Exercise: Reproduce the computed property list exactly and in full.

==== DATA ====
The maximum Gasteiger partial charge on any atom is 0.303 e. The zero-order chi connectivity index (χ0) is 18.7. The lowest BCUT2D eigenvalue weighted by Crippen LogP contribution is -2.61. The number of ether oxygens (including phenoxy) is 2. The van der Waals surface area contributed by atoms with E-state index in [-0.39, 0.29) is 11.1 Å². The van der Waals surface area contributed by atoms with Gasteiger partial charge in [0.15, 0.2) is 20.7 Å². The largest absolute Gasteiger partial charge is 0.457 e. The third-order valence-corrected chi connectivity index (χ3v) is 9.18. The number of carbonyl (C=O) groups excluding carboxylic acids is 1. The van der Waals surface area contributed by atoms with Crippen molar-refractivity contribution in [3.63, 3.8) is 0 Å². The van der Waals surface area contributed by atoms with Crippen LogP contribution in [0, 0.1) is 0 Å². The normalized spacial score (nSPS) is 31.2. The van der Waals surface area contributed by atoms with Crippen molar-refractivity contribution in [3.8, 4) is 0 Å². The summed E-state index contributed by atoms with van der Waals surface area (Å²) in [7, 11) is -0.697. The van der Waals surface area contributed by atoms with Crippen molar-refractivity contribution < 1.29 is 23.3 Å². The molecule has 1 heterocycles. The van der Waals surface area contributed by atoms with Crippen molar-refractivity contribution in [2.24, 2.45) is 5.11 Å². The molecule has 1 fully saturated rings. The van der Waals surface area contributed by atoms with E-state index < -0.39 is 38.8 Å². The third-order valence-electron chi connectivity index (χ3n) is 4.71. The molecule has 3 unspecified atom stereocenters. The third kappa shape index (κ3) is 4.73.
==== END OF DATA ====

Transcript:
The maximum Gasteiger partial charge on any atom is 0.303 e. The zero-order chi connectivity index (χ0) is 18.7. The lowest BCUT2D eigenvalue weighted by Crippen LogP contribution is -2.61. The number of ether oxygens (including phenoxy) is 2. The van der Waals surface area contributed by atoms with E-state index in [-0.39, 0.29) is 11.1 Å². The van der Waals surface area contributed by atoms with Gasteiger partial charge in [0.15, 0.2) is 20.7 Å². The largest absolute Gasteiger partial charge is 0.457 e. The third-order valence-corrected chi connectivity index (χ3v) is 9.18. The number of carbonyl (C=O) groups excluding carboxylic acids is 1. The van der Waals surface area contributed by atoms with Crippen molar-refractivity contribution in [3.63, 3.8) is 0 Å². The van der Waals surface area contributed by atoms with Crippen LogP contribution in [0, 0.1) is 0 Å². The normalized spacial score (nSPS) is 31.2. The van der Waals surface area contributed by atoms with Crippen molar-refractivity contribution in [3.8, 4) is 0 Å². The summed E-state index contributed by atoms with van der Waals surface area (Å²) in [7, 11) is -0.697. The van der Waals surface area contributed by atoms with Crippen molar-refractivity contribution < 1.29 is 23.3 Å². The molecule has 1 heterocycles. The van der Waals surface area contributed by atoms with Crippen molar-refractivity contribution in [2.24, 2.45) is 5.11 Å². The molecule has 1 fully saturated rings. The van der Waals surface area contributed by atoms with E-state index < -0.39 is 38.8 Å². The third-order valence-electron chi connectivity index (χ3n) is 4.71. The molecule has 3 unspecified atom stereocenters. The third kappa shape index (κ3) is 4.73.